Ukraine’s presidential office is criticizing FIFA for refusing to show a video message from President Volodymyr Zelensky at Qatar’s Lusail Stadium ahead of Sunday’s World Cup final.
The video, which was recorded in English, is meant to be a “call for peace,” Ukraine’s presidential office said in a written statement to CNN on Saturday.
“Qatar supported the President’s initiative, but FIFA blocked the initiative and will not allow the President’s video address to be broadcast before the final match,” the statement said.
Ukraine’s presidential office also said it would distribute the video independently if FIFA did not release it and said its decision to block it would show that “FIFA has lost its valuable understanding of football – as a game that unites peoples, rather than supporting existing divisions.”
CNN contacted FIFA but did not receive a comment. World football’s governing body has gone to great lengths to keep political messaging out of its showcase tournament in Qatar, the first Middle Eastern nation to ever stage the event.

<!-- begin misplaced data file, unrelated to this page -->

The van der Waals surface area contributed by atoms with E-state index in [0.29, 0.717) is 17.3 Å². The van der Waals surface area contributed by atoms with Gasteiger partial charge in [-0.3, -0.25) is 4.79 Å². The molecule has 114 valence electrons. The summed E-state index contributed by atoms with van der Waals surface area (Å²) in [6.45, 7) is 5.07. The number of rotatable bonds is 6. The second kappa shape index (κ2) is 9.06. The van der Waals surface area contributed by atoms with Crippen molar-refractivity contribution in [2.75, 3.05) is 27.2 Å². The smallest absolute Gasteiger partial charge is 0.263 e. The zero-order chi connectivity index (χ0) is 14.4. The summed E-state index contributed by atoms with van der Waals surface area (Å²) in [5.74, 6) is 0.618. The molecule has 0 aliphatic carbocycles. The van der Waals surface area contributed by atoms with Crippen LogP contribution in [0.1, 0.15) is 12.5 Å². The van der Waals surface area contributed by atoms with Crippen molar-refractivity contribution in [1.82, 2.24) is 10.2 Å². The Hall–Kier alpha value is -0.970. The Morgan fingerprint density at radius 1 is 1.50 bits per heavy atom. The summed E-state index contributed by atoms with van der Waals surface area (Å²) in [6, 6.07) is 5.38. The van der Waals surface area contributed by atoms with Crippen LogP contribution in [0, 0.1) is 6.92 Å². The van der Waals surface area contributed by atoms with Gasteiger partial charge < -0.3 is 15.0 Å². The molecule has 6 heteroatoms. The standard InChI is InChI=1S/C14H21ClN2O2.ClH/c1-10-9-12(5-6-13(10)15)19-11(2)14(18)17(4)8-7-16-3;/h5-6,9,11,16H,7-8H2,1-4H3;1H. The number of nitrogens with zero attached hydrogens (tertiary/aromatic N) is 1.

Qatar has not publicly commented on Ukraine’s request.
CNN first reported the story on Friday, when a source in Zelensky’s office said the request to deliver the world peace message before kickoff was denied.
On Saturday, CNN received a video copy of Zelensky’s pre-recorded speech.
In the clip, Zelensky says football is supposed to bring the world together and calls for “the World Cup, but not world war”.
“This World Cup has proven once again that different countries and nationalities can decide who is stronger in fair play but not in the game with fire, on the green playing field and not on the battlefield. red,” the Ukrainian president says in the video.
Ukraine’s presidential office told CNN it was told FIFA considered the message too political and said it sent a copy of the text of the speech to FIFA headquarters in Switzerland on Friday.
“There is nothing political in the call of the president which gives a political color to the sporting event, namely that there are no subjective evaluations, political signals, and even less charges,” the presidential office said, adding that there was “still time for FIFA to correct its mistake.
“FIFA should not be afraid that words of peace will be heard in the global celebration of football which represents peace,” the statement read.